Live Music + Gig Reviews

Surfer Blood @ Garage, London

12 May 2010

Surfer Blood

Surfer Blood

If you were a trend-spotter or pigeonholer, you might include Surfer Blood with the new wave (excuse the pun) of early-’60s-style surf rock played by American indie bands like The Drums and The Soft Pack.

This five-piece from West Palm Beach, Florida, excel in laid-back melodic vocal harmonies and twangy guitar hooks which evoke sun-drenched beaches with the tide rolling in. Their debut album Astro Coast, due for UK release in June, was released Stateside at the start of this year and garnered some highly positive reviews. Despite the band’s name, the album title and cover design, it seems the guys are not actually surfers themselves. But then nor were most of The Beach Boys.

Led by talented singer/songwriter John Paul Pitt, Surfer Blood put on an assured performance in their tight 55-minute set which naturally focused on the tracks from their album. The band appeared as chilled out as their image suggests, joking with each other and the audience. But what was impressive was the way they took the opportunity to play some songs in slightly different versions from those recorded – always a sign of a good live act.

They started with the up-tempo Fast Jabroni, followed by the Afrobeat Take It Easy which is reminiscent of Vampire Weekend‘s material. Floating Vibes features great guitar riffs from Thomas Fekete, as Pitt croons, “If you’re moving out to the West/Then you’d better learn how to surf”. I’m Not Ready is a new song with a lilting melody, while the sublime Harmonix stands out from the rest of the album in its stunning harmonic simplicity and ‘what could’ve been’ emotional appeal.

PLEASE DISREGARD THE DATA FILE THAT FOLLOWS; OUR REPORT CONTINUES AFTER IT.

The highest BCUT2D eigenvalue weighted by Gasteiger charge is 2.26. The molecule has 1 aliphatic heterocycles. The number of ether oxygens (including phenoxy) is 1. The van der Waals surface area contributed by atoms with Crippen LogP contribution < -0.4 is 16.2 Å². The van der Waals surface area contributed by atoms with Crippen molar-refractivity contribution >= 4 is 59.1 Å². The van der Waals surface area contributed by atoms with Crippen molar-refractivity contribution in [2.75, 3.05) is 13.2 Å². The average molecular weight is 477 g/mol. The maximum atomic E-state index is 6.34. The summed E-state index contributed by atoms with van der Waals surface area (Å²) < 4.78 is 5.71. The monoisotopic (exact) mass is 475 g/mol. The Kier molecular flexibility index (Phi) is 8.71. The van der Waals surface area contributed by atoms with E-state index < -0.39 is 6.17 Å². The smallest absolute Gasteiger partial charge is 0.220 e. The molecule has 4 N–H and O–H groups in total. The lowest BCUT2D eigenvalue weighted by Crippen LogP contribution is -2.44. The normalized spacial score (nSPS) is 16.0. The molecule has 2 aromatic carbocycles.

In Twin Peaks, Pitt soars higher vocally with keyboardist Marcos Marchesani adding extra percussion to Tyler Schwarzm’s drumming and Brian Black’s bass in more African-style rhythms. The echoing wall of sound reverb in first single Swim was performed with great clarity and attention to detail. Anchorage was given a rougher-edged treatment, while Catholic Pagans returns to sweeter-sounding territory with its harmonious backing vocals. The encore Slow Jabroni is a complex song, starting off slowly but picking up speed half way through as it rises to its climax.

Surfer Blood seem to have what it takes to deliver live what they produce in the studio. Now making an impact in the UK, after intensive touring in the States, a second album which builds on their promising debut and receives more airplay could see them in a year’s time riding the crest of a wave.

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More on Surfer Blood
Surfer Blood – Snowdonia
Surfer Blood @ Barfly, London
Surfer Blood – Astro Coast
Surfer Blood @ Garage, London